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Posted: January 11, 2014

No At Issue Waiver of Privilege When Party Chooses Not to Use Privileged Documents in Litigation

On December 30, 2013, Justice Kornreich of the New York County Commercial Division issued a decision in Old Republic Insurance Co. v. United National Insurance Co., 2013 NY Slip Op. 33423(U), discussing the “at issue” waiver doctrine.

In Old Republic, the defendant moved for “the production of attorney communications” relevant to the oral contract that the plaintiff had alleged existed between it and the defendant. According to the defendant, by alleging the contract, the plaintiff had put all communications regarding it at issue, waiving the attorney-client privilege. The court denied the motion, holding:

“At issue” waiver of privilege occurs where a party affirmatively places the subject matter of its own privileged communication at issue in litigation, so that invasion of the privilege is required to determine the validity of a claim or defense of the party asserting the privilege, and application of the privilege would deprive the adversary of vital information. However, that a privileged communication contains information relevant to issues the parties are litigating does not, without more, place the contents of the privileged communication itself “at issue” in the lawsuit; if that were the case, a privilege would have little effect. Generally, no “at issue” waiver is found where the party asserting the privilege does not need the privileged documents to sustain its cause of action. Where reliance is an element of plaintiff’s claim (i.e., claims based on estoppel or fraud), the mere assertion of such a claim does not automatically place privileged communications at issue, regardless of their relevance. . . . .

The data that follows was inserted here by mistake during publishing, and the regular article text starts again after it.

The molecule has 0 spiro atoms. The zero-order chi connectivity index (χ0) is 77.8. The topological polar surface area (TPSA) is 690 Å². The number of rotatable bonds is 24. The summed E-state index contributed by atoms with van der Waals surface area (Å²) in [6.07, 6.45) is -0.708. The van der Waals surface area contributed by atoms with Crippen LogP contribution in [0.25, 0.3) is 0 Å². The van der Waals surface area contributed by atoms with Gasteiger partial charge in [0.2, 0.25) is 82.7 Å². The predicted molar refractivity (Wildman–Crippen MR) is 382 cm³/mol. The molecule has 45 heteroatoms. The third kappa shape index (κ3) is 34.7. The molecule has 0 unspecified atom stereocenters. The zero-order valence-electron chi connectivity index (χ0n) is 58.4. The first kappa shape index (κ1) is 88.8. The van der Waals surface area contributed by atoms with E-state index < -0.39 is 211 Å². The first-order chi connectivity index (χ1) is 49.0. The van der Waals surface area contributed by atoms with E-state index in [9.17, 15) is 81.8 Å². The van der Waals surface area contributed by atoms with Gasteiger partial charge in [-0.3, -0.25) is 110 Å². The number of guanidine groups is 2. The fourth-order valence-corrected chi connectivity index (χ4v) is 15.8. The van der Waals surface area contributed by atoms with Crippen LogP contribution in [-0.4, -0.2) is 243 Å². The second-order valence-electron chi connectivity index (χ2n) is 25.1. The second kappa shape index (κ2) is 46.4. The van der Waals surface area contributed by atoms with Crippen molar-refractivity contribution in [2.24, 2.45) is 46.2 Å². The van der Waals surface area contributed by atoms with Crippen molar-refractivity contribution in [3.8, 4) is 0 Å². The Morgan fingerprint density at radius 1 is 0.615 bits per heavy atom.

(Internal quotations and citations omitted). The court went on to discuss the practical implications of the rule:

[The defendant] is not entitled to the privileged communications unless [the plaintiff] seeks to use them, which it does not. [The plaintiff’s] decision not to utilize the subject communications, however, somewhat imperils its case, which rests entirely on its contention . . . that the parties–highly sophisticated insurance companies–orally agreed as to the parameters of the funding to settle an extremely contentious litigation. [T]he plaintiff[] has the burden of proving its prima facie case establishing the material terms of the parties’ oral agreement (for breach of contract) and its position both before and after [the defendant’s] promise (for its estoppel claim). If [the plaintiff] does not, for instance, produce attorney communications prior to [the defendant’s] promise (all the relevant communications involved attorneys), it may not be able to prove what its original position was. Ergo, it cannot prove a change in position. If [the defendant] makes the strategic decision not to produce this evidence, such decision might doom its case. Yet, that is for [the [plaintiff] to decide, not [the defendant].

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